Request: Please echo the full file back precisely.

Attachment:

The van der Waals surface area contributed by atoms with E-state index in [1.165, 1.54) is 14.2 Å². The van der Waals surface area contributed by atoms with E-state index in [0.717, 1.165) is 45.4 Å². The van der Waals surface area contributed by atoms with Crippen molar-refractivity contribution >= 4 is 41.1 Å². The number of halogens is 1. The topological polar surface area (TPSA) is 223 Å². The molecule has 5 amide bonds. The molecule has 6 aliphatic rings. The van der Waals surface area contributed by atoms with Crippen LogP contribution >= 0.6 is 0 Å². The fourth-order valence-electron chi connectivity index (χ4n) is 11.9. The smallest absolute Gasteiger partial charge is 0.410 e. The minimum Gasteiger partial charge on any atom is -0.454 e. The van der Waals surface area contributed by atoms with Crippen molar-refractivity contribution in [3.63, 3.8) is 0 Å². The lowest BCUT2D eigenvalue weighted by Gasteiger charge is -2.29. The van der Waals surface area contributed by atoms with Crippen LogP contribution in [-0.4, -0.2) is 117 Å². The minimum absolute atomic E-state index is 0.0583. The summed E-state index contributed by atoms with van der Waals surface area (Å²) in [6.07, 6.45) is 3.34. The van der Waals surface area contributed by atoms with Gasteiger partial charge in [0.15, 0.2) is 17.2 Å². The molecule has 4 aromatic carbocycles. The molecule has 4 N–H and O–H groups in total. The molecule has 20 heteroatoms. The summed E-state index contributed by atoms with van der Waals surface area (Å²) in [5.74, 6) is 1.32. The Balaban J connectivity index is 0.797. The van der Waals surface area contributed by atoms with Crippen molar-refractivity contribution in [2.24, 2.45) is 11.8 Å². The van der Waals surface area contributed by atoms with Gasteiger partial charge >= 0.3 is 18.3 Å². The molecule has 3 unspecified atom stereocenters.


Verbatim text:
The van der Waals surface area contributed by atoms with E-state index in [1.165, 1.54) is 14.2 Å². The van der Waals surface area contributed by atoms with E-state index in [0.717, 1.165) is 45.4 Å². The van der Waals surface area contributed by atoms with Crippen molar-refractivity contribution >= 4 is 41.1 Å². The number of halogens is 1. The topological polar surface area (TPSA) is 223 Å². The molecule has 5 amide bonds. The molecule has 6 aliphatic rings. The van der Waals surface area contributed by atoms with Crippen LogP contribution >= 0.6 is 0 Å². The fourth-order valence-electron chi connectivity index (χ4n) is 11.9. The smallest absolute Gasteiger partial charge is 0.410 e. The minimum Gasteiger partial charge on any atom is -0.454 e. The van der Waals surface area contributed by atoms with Crippen molar-refractivity contribution in [3.63, 3.8) is 0 Å². The lowest BCUT2D eigenvalue weighted by Gasteiger charge is -2.29. The van der Waals surface area contributed by atoms with Crippen LogP contribution in [-0.4, -0.2) is 117 Å². The minimum absolute atomic E-state index is 0.0583. The summed E-state index contributed by atoms with van der Waals surface area (Å²) in [6.07, 6.45) is 3.34. The van der Waals surface area contributed by atoms with Gasteiger partial charge in [0.15, 0.2) is 17.2 Å². The molecule has 4 aromatic carbocycles. The molecule has 4 N–H and O–H groups in total. The molecule has 20 heteroatoms. The summed E-state index contributed by atoms with van der Waals surface area (Å²) in [5.74, 6) is 1.32. The Balaban J connectivity index is 0.797. The van der Waals surface area contributed by atoms with Crippen molar-refractivity contribution in [2.24, 2.45) is 11.8 Å². The van der Waals surface area contributed by atoms with Gasteiger partial charge >= 0.3 is 18.3 Å². The molecule has 3 unspecified atom stereocenters.